FOR a man whose company has some impressive hydrogen plans Woodside Petroleum CEO Peter Coleman has some reservations about the future of ‘green’ or renewable hydrogen.
Speaking on a panel that included Chevon Corporation managing director Al Williams, Shell Australia chair Zoe Yujnovich and Australian Petroleum Production and Exploration Association CEO Andrew McConville Coleman pointed out some of the issues well known by scientists and engineers and often forgotten by politicians: it has a lower energy density than other fuels and tiny molecules prone to escape.
Last week the federal government released its hydrogen strategy with an aim to kickstart Australia's trade and use of the gas by 2030, taking a technology-neutral stance that still sees a place for fossil fuel-based hydrogen provided resulting carbon is captured. Political will at state and federal level is apparent, in a huge change from even two years ago but technical expertise still lags.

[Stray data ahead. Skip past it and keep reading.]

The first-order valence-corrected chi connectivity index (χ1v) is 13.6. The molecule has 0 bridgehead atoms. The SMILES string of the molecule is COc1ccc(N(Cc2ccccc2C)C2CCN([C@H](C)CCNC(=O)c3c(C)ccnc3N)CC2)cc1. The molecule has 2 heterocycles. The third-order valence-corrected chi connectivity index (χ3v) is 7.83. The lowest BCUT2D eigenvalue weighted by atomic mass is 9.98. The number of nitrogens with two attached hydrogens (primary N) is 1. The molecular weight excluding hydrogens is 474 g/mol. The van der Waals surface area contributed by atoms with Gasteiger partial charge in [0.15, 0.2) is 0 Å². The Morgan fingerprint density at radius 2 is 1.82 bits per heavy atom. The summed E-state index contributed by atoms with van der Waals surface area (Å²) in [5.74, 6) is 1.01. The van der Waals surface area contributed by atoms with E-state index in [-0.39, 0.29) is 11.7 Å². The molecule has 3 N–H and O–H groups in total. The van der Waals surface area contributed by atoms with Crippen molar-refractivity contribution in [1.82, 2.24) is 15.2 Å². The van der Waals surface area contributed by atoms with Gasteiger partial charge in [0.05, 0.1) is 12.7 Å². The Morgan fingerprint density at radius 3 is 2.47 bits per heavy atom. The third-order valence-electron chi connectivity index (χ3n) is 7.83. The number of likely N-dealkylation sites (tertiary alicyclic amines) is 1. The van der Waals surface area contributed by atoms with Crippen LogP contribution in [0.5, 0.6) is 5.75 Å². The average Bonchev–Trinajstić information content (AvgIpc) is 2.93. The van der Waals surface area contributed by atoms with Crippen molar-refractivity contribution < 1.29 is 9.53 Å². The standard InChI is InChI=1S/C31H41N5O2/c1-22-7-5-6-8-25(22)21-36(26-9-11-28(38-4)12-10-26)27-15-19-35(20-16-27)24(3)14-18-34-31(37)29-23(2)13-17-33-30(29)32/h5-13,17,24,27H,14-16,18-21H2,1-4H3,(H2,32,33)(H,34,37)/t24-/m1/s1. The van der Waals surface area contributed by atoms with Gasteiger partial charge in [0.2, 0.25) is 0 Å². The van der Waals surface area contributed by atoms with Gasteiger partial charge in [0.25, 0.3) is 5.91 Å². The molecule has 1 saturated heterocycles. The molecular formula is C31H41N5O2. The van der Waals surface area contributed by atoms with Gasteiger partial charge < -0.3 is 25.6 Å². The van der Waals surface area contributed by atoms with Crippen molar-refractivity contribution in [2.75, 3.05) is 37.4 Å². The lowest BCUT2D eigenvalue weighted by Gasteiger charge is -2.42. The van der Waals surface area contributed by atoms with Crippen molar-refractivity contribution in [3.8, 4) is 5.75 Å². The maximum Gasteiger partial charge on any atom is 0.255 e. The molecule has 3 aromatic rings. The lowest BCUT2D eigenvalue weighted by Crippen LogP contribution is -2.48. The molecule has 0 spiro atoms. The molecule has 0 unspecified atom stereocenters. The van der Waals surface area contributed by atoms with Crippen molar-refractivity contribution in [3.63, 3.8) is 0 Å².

Pulling figures he used last week in Sydney at a press event on the sideline of Woodside's investor briefing day Coleman told the Resources Technology Showcase in Perth to create enough green hydrogen to equal the energy from just Pluto LNG's single train would be some 60 gigawatts.
That equates to a solar farm the size of greater Sydney.
"Multiply that out by all of the trains we have operating. We have to solve the problem in a different way."
Western Australian Premier Mark McGowan, also on the panel, has been an ardent supporter of development of a state hydrogen strategy but was genuinely surprised by the figures.
Source: Energy News Bulletin
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